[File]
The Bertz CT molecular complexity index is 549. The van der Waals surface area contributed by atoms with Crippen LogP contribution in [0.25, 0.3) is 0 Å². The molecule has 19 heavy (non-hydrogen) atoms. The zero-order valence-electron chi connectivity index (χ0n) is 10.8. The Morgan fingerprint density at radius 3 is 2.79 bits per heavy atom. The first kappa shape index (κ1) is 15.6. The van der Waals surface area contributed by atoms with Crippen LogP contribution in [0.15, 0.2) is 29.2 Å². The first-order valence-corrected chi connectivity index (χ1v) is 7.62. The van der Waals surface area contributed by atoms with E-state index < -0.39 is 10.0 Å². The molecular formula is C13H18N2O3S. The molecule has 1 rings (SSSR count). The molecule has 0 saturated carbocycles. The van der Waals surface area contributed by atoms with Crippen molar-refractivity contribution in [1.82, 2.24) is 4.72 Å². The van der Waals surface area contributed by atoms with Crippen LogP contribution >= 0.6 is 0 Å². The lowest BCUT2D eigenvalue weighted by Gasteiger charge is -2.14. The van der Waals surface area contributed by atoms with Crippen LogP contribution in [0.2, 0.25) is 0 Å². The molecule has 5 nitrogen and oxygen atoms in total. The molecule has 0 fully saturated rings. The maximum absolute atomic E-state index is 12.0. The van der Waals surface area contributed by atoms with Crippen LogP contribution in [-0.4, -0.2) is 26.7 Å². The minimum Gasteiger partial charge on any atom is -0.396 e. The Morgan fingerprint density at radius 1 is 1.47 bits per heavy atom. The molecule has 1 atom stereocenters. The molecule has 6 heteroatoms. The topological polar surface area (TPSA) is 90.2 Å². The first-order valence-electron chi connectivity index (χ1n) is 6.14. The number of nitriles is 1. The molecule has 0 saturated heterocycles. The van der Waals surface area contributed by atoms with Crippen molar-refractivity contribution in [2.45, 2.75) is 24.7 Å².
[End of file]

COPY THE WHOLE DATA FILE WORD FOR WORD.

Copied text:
The Bertz CT molecular complexity index is 549. The van der Waals surface area contributed by atoms with Crippen LogP contribution in [0.25, 0.3) is 0 Å². The molecule has 19 heavy (non-hydrogen) atoms. The zero-order valence-electron chi connectivity index (χ0n) is 10.8. The Morgan fingerprint density at radius 3 is 2.79 bits per heavy atom. The first kappa shape index (κ1) is 15.6. The van der Waals surface area contributed by atoms with Crippen LogP contribution in [0.15, 0.2) is 29.2 Å². The first-order valence-corrected chi connectivity index (χ1v) is 7.62. The van der Waals surface area contributed by atoms with E-state index < -0.39 is 10.0 Å². The molecular formula is C13H18N2O3S. The molecule has 1 rings (SSSR count). The molecule has 0 saturated carbocycles. The van der Waals surface area contributed by atoms with Crippen molar-refractivity contribution in [1.82, 2.24) is 4.72 Å². The van der Waals surface area contributed by atoms with Crippen LogP contribution >= 0.6 is 0 Å². The lowest BCUT2D eigenvalue weighted by Gasteiger charge is -2.14. The van der Waals surface area contributed by atoms with Crippen LogP contribution in [0.2, 0.25) is 0 Å². The molecule has 5 nitrogen and oxygen atoms in total. The molecule has 0 fully saturated rings. The maximum absolute atomic E-state index is 12.0. The van der Waals surface area contributed by atoms with Crippen LogP contribution in [-0.4, -0.2) is 26.7 Å². The minimum Gasteiger partial charge on any atom is -0.396 e. The Morgan fingerprint density at radius 1 is 1.47 bits per heavy atom. The molecule has 1 atom stereocenters. The molecule has 6 heteroatoms. The topological polar surface area (TPSA) is 90.2 Å². The first-order valence-electron chi connectivity index (χ1n) is 6.14. The number of nitriles is 1. The molecule has 0 saturated heterocycles. The van der Waals surface area contributed by atoms with Crippen molar-refractivity contribution in [2.45, 2.75) is 24.7 Å².